Remote work is not a trend anymore, it’s here to stay. That’s what a study by Buffer about the state of remote work found out. But what about managing projects remotely? Experts from across different industries share their views.
The state of remote work
Buffer, a company that offers software for social media management, surveyed remote workers based in the USA, Canada, the UK, and Spain to find out more about their experiences of working away from the office. The sample showed that most respondents work in industries like IT and marketing but there were also some professionals from the media and publishing, design, and leadership sectors. And, the average salary for these workers was between 50K – 70K per year.
Advantages of remote work for project managers
Without a doubt, remote working has distinctive advantages like having a flexible schedule, working from anywhere in the world, eliminating the commute, more opportunities to balance work-life activities, and increased productivity. However, it also comes with some downsides like isolation, loneliness, and the fact that some people are not able to disconnect. Issues that can lead to anxiety and depression.
The findings from the State of Remote Working study revealed that the biggest advantage of remote working is having a flexible schedule but, at the same time, the most challenging aspect is disconnecting from work. Despite this, 99% of remote workers said they would like to continue working remotely or doing it more often and, 91% of business owners would support this. Interestingly, while most remote workers enjoy unlimited time off, they only take 2-3 weeks of vacation time but perhaps this is because they can travel and work at the same time.
Can project managers really work from home?
When remote workers were asked where they prefer to work from, a surprising 84% declared they usually work from home instead of using co-working spaces or coffee shops. The reason for this might be that most companies don’t cover expenses associated with remote work like internet connection, co-working space membership, or coffee.
A new generation
Looking at these numbers and considering that the baby boomers are retiring and millennials taking over the workforce, it seems like we will see more and more remote working in the future. This means that the new workforce will have to be more digitally savvy to adapt to new technology and tools. As for organizations, they’ll need to offer location and time flexibility to cater to the needs of this new generation of remote workers.
But what about remote project management?
Remote project management is on the rise too but managing a project when your team members are distributed across the country or the globe is not easy. However, it does have its benefits and challenges.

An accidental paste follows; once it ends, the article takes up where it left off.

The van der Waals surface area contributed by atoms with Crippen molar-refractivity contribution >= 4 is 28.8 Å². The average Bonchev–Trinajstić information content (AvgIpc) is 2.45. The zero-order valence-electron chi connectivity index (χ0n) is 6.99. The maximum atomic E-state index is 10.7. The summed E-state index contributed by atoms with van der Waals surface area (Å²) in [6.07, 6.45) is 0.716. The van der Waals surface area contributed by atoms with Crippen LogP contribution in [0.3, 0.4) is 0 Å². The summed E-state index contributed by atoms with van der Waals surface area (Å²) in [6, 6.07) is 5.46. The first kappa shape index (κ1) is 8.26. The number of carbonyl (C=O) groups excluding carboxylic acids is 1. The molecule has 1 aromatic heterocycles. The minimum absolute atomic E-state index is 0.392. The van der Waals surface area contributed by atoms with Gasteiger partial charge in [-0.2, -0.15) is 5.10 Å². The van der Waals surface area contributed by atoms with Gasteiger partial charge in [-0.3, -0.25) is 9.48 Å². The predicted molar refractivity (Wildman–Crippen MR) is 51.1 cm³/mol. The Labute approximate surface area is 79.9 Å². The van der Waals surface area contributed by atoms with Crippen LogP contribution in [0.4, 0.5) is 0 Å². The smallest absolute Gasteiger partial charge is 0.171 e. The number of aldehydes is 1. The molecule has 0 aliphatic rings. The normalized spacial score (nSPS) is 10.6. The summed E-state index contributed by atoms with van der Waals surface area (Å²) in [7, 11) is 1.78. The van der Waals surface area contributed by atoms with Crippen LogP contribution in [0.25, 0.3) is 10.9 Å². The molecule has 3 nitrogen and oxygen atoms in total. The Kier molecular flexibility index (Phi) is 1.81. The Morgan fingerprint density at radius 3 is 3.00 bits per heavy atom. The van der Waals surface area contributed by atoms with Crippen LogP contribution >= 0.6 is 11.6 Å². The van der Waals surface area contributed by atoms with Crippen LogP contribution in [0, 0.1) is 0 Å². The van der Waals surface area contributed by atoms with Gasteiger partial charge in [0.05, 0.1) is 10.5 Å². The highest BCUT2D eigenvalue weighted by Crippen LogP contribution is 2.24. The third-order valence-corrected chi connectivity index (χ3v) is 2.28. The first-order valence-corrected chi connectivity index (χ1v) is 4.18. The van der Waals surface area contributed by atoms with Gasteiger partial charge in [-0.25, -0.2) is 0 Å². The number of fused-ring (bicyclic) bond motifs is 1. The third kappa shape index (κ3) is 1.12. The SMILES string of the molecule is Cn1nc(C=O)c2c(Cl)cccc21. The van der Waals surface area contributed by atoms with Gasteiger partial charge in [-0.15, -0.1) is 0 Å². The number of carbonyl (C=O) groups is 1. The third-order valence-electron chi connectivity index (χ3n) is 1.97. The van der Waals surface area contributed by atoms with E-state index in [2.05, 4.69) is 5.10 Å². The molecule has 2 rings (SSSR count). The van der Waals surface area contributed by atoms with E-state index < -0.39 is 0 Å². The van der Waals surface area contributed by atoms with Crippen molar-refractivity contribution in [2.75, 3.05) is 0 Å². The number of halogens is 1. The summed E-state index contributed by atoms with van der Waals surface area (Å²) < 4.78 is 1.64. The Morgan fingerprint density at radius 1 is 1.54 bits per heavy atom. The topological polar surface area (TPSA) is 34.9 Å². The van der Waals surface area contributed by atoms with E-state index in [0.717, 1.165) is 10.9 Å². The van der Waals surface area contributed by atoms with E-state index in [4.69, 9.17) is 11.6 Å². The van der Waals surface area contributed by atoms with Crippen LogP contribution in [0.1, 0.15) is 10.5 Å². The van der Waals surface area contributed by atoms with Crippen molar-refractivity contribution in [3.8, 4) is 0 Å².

Benefits of remote project management
Reducing costs including office equipment and software as the remote workers usually have their own
Keeping a good work-life balance, your team can have time and schedule flexibility
Saving time, eliminating the commute to an office
Attracting top talent that might be based in a different country or continent
Challenges of the remote project manager
Productivity and motivation might decrease
Communication could be challenging due to the different timezones
You can encounter legal or cultural barriers
You’ll need to consider security issues and data sharing solutions
Our colleagues from the Digital Project Manager have some suggestions on how to overcome some of those challenges to ensure the success of your project. Remote project management strategies like offering nice perks, creating a team atmosphere, avoiding patronising your remote workers, and fostering human interaction will make your remote team more effective and successful.
What do the experts think about remote project management?
it’s not only physical distance that impacts team dynamics. Timezone and cultural differences can also be significant factors. But that doesn’t mean distributed teams can’t work together in a collaborative and iterative way.
Dan North – Technology and Organizational Consultant
Remote work has the potential to build an incredibly strong team. Successful remote work requires strong levels of trust. Of course, this is a hallmark of a high performing team, whether or not they are remote.
Communication changes because you have to rely on methods other than face to face. Email, instant messaging, collaboration tools, Skype: they all play a part. I think virtual teams use a greater number of communication channels and probably are better at tailoring them to get the right result, but they also probably have a higher number of communication fails.